Category Archives: depressing

Things

Let me tell you some things I’m just now figuring out. They’re things I wish I could have known five years ago, but I suppose that’s the point of personal growth or whatever you call this unsettling, slightly raised discoloration. I’m not sure where I’d be had I begun reciting these mantras then, but it’s probably not working at the help desk of the library of the University where I earned my first, “practice” Bachelor’s and am now collecting a second, plus some more debt, all of it a mere 30 glorious minutes through cow shit and unfinished landscape paintings from my childhood abode, where I vacay on weekends to do laundry and resume my high school job because, oh yeah, I’m filthy, stinking poor.

So that brings me to my first Thing, which is sort of rote and tired but still probably isn’t actually heard enough: stop regretting things. As the great (or so I’m told) 20th century philosopher Alan Watts explains in the super-good Her, the “us” that was “we” twenty seconds ago no longer shares that “usdom” that makes “we” “us.” In a more science-y way that I don’t fully grasp, it’s the idea you heard from that dick at work who gets all his trivia from podcasts guest-starring Neil DeGrasse Tyson and feels spiritually liberated from the material plane because he smoked weed twice (everyone knows it happens after four): we are not composed of the same atoms that composed us a minute ago when we thought we had sneaked that fart. Even that fart is an entirely new fart from moment to moment. Every day, we are fresh farts. So don’t be so hard on yourself, because no one was seriously hurt and she’s almost ready to forgive you.

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Feels good, man.

You’ve taken a series of increasingly colder showers, finished that whole six pack of wheat beer by yourself (good job!), and the Council has seen fit to absolve your sins. It’s now safe to proceed to my second Thing, which is actually the primary Thing this post is concerned with, other than the necromancy of this dead, dead blog.

Do rather than watch. Do, create, engage, interact: okay, I know my verbiage is edging dangerously close to a presidential fitness campaign or a corporate PowerPoint slide, but there’s a kernel of truth wedged somewhere between Michelle Obama’s pearly teefers. And this is a painful truth to grapple with for me personally because I love watching. Bad TV, good TV, Netflix, Serious Film, video games, people in and out of their natural habitat. There’s a lot to learn from just hanging back and absorbing information and, as a wealth of blogs and serious criticism suggest, there are new perspectives to be gleaned from all that entertainment we binge on, too. That last assertion is the entire crux of this humble project of mine, after all. There is good work to be done with pop culture.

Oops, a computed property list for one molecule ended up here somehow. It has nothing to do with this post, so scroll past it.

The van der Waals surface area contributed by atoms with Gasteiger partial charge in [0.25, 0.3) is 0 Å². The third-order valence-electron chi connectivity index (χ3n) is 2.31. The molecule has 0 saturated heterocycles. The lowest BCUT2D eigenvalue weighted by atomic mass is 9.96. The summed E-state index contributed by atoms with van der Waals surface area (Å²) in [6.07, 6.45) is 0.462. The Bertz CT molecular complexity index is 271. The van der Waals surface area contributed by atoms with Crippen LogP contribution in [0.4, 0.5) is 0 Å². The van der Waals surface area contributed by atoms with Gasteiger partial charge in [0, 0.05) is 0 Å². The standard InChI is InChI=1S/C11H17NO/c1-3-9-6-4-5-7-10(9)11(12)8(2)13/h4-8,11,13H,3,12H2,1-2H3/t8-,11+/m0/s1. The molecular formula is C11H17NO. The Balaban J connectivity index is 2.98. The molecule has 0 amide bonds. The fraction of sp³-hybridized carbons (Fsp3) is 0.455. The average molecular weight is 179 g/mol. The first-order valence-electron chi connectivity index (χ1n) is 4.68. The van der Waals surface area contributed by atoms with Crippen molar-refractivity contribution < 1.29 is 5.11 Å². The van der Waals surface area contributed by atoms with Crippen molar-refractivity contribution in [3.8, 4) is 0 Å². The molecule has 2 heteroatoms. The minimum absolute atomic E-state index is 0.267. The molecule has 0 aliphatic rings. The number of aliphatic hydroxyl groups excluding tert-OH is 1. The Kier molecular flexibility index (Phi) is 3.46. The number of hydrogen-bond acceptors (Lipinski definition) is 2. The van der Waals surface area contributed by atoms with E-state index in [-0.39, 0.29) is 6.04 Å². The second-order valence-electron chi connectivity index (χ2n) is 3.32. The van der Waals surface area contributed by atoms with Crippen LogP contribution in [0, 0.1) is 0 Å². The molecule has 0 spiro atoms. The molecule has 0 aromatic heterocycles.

However, even if pop culture is your work, it shouldn’t be your everything.

Love you, Roger.

Love you, Raw Dog.

I’m overusing the second-person pronoun and, it occurs to me, sounding a little preachy. Let me just ‘fess up like the reverend’s daughter: this is squarely my own problem and any resemblance shared with a problem of yours is unintentional and purely coincidental.

That said, you’re on the internet right now. So.

It’s a sentiment I’ve heard echoed by several creative individuals I respect very much: one mustn’t be defined by consumption. By “consumption,” I don’t mean tuberculosis; in fact, I’d be morbidly curious to see a person defined by tuberculosis.

Go be that.

Before you get real stupid and start licking toilet seats (that’s not even how you contract TB, dummy), consider more productive activities. You know that guy, possibly the same guy from before, who corners you at work and proceeds to summarize the third season of Felicity at you until you’re dead? No one wants to be that guy, primarily because he licks the handicap stall clean at night like a thorough mama cat, but also because of the Felicity thing. That guy is boring. I’ve nearly been that guy, bathroom hangup notwithstanding.

Don’t get comfortable with the same old mediocrity. Try to fail at something new every day.

I’m a work in progress. Am I a writer? Sort of. Game designer? I’ve got a notebook. Every endeavor I’ve pursued in life has spawned infinitely many sub-goals; sometimes it becomes a point of frustration. I feel like the football player who crosses the field by taking half the remaining distance with each attempt. Maybe no one ever “gets there,” to a point where they can sit back and say, “yeah, that’s the final passage of my novel, now I can finally eat that bullet and go to heaven.” That’s mostly because it would be a really weird thing to say before you killed yourself, but it must be at least partially due to the fact that humans invented the concepts of inferiority and jealousy, or maybe dolphins did. We all want to be other people, or have other people, or have what other people have, or have what other people don’t. We’re busy looking at the next guy or girl or dolphin, thinking “what a desirable blowhole, wish I had that blowhole,” thinking “that blowhole will really fill a gap in my life,” committing this fallacy of perceiving life’s possibilities as finite, like a 500 piece puzzle or the radius of a dolphin’s blowhole. Make your own fucking puzzle. Drill your own blowhole. That geyser of blood means you’re livin’, dude!